This off season, perhaps the biggest story in the baseball world has been the Houston Astros and their sign-stealing, trashcan-banging scheme. As such, and with 2019 quickly slipping away, it seems like as good a time as any—on this 100th anniversary—to remember the biggest scandal in the history of the sport: the Chicago “Black Sox”.
Imagine it’s 1919. Woodrow Wilson has his feet up on the desk in the Oval Office. You can’t get a legal drink (Prohibition), but if you are a woman you can now vote, so that’s something. The Treaty of Versailles has just been signed, ending World War I, and all participants absolutely swear that world conflict will never happen again.
In the sports world, Wisconsin athlete Curley Lambeau decides a start a professional football team and gets a meat-packing plant to sponsor the cost of the uniforms. Probably got special treatment from the refs even in those leather-helmet days. Oh yeah, and some promising young slugger named George Herman Ruth just got traded from Boston to New York. He might have some potential. Absolutely no way he’ll curse his former squad for 86 years or anything.
By far the biggest sports story of that year, however, revolved around the World Series. In what was then a best-of-nine affair, the Cincinnati Reds upset the heavily-favored Chicago White Sox. Though the Reds were an underrated squad for sure (winning 96 games and easily taking the National League pennant,) the Sox showed an uncharacteristic lack of baseball savvy in the Series. Whether throwing to the wrong base, a lack of hustle, or egregious errors, something just didn’t feel right about the whole ordeal.
Fast-forward a year later, and Chicago star pitcher Eddie Cicotte is testifying before a grand jury that he and other teammates conspired to lose the ‘19 series after promises of cash payouts from a gambling ring. When the knuckleballer plunked the first Cincy batter of the game, Morrie Rath, squarely between the shoulder blades in front of the 30,000 gathered at Redland Field, that was the sign that “the fix was in”. Though no player was ever convicted of a crime in a court of law (largely due to a lack of physical evidence), eight White Sox were given a lifetime ban from newly-minted MLB commissioner Kennesaw Mountain Landis, a position expressly created to manage this black-eye on the sport.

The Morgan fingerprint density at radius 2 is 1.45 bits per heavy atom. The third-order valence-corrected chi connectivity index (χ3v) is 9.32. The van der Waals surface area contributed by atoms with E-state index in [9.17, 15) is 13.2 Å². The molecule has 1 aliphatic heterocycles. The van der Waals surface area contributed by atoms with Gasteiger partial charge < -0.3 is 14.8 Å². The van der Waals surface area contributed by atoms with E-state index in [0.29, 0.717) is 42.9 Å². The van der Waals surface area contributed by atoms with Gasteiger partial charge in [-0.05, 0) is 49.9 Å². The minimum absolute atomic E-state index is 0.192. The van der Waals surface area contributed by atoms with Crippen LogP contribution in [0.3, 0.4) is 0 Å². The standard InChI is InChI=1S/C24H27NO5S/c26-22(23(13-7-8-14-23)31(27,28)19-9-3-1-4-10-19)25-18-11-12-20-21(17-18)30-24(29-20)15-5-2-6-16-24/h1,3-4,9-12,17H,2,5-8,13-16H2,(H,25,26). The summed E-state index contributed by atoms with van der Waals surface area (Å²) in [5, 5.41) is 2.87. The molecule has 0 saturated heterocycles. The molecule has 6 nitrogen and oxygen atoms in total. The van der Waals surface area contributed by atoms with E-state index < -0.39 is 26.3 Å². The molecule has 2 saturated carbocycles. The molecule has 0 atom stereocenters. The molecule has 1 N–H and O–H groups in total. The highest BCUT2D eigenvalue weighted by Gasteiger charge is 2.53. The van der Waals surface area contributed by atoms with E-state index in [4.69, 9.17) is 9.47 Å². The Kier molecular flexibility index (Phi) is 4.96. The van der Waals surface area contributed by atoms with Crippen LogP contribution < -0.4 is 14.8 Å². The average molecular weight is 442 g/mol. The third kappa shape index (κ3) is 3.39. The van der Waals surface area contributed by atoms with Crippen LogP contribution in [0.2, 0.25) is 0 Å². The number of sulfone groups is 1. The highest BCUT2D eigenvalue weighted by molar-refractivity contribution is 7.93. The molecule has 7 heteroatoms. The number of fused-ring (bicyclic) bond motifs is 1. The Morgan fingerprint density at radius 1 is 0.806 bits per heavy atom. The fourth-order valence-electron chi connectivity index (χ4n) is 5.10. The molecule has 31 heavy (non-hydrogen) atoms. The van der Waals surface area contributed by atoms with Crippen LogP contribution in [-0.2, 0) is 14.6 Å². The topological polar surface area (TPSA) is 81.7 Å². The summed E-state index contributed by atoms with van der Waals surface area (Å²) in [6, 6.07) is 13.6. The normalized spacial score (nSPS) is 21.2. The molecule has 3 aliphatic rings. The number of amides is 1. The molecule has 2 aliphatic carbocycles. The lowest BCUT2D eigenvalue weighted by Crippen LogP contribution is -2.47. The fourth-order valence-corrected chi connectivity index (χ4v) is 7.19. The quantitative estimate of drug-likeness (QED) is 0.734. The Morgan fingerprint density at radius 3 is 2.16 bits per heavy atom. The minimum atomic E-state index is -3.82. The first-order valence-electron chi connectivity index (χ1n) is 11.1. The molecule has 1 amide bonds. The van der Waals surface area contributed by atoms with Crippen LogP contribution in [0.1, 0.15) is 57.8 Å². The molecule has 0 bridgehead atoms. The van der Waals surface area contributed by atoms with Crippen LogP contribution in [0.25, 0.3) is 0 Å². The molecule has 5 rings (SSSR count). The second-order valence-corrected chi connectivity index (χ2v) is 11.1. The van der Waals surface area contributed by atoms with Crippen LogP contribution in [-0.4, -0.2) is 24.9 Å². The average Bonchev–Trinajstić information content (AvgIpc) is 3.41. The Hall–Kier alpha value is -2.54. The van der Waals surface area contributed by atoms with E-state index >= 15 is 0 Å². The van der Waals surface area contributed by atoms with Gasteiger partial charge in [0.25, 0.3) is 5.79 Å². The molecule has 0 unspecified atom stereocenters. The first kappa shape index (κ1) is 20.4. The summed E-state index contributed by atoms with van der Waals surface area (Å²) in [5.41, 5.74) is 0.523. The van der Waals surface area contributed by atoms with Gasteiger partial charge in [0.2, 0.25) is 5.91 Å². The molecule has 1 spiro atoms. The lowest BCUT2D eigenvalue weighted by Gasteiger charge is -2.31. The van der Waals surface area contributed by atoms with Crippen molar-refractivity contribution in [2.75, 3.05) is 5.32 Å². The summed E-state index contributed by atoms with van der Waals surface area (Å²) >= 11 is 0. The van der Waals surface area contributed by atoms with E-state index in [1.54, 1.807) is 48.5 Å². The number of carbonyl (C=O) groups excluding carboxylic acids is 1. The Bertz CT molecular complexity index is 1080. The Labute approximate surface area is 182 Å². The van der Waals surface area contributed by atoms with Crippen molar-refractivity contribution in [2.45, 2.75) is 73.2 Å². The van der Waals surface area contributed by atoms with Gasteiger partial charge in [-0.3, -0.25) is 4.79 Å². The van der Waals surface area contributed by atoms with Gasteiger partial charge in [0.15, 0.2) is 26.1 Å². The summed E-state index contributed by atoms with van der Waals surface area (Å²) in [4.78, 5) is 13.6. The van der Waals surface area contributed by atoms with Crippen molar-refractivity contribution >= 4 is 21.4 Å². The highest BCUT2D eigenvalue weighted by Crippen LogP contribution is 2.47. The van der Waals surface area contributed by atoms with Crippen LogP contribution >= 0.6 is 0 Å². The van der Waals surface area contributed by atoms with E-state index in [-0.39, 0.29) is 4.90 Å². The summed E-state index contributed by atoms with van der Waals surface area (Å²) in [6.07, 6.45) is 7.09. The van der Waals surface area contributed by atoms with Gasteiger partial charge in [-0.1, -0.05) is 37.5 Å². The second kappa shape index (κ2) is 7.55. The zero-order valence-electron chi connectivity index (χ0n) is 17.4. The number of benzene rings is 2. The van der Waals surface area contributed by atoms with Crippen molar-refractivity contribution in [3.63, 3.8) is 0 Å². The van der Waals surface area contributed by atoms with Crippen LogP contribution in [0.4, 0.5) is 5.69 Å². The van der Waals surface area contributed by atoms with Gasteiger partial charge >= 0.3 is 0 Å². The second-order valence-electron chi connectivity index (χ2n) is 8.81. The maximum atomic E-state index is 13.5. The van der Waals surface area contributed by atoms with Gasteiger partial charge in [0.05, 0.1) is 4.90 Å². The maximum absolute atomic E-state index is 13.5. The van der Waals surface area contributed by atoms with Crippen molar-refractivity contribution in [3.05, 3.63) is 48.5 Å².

The “Eight Men Out”, as they would later become known, included: Cicotte, Arnold “Chick” Gandil, Oscar “Happy” Felsch, “Shoeless” Joe Jackson, Fred McMullin, Charles “Swede” Risberg, George “Buck” Weaver, and Claude “Lefty” Williams.
Old-timey nickname hilarity aside, this was no laughing matter, particularly for Jackson, one of the true stars of that era. His connection to the gamblers was the most tenuous, and he likely only participated in the scheme because they threatened his family. As he exited a courthouse one day, his appearance prompted a line (hurled by an adoring child fan) that would come to define the entire mess: “Say it ain’t so, Joe!”. Despite a career batting average of .356 over 13 seasons, rivaling that of similar extraordinary batsmen Ty Cobb or Rogers Hornsby, Jackson would never be allowed a plaque in Cooperstown. Besides the rare appearance at the Kinsella farm, he was done with baseball and baseball was done with him.
The moral of the story? If you are a Twins fan, it might be “just another reason to never trust the White Sox” (as if more justification was needed for that). Overall, though, 100 years ago baseball had to endure what was maybe its largest growing pain. In perhaps the most ironic publication of all-time, the Philadelphia Bulletin posted the following poem after Game One of that now-infamous ‘19 Series:
“Still, it really doesn’t matter,
After all, who wins the flag.
Good clean sport is what we’re after,
And we aim to make our brag.
To each near or distant nation,
Whereon shines the sporting sun,
That of all our games gymnastic,
Base ball is the cleanest one!”
Say it ain’t so, Joe, indeed.
What has been baseball’s biggest scandal?
This poll is closed
1919 Black Sox
Pete Rose betting on the Reds
Other (please explain in the comments!)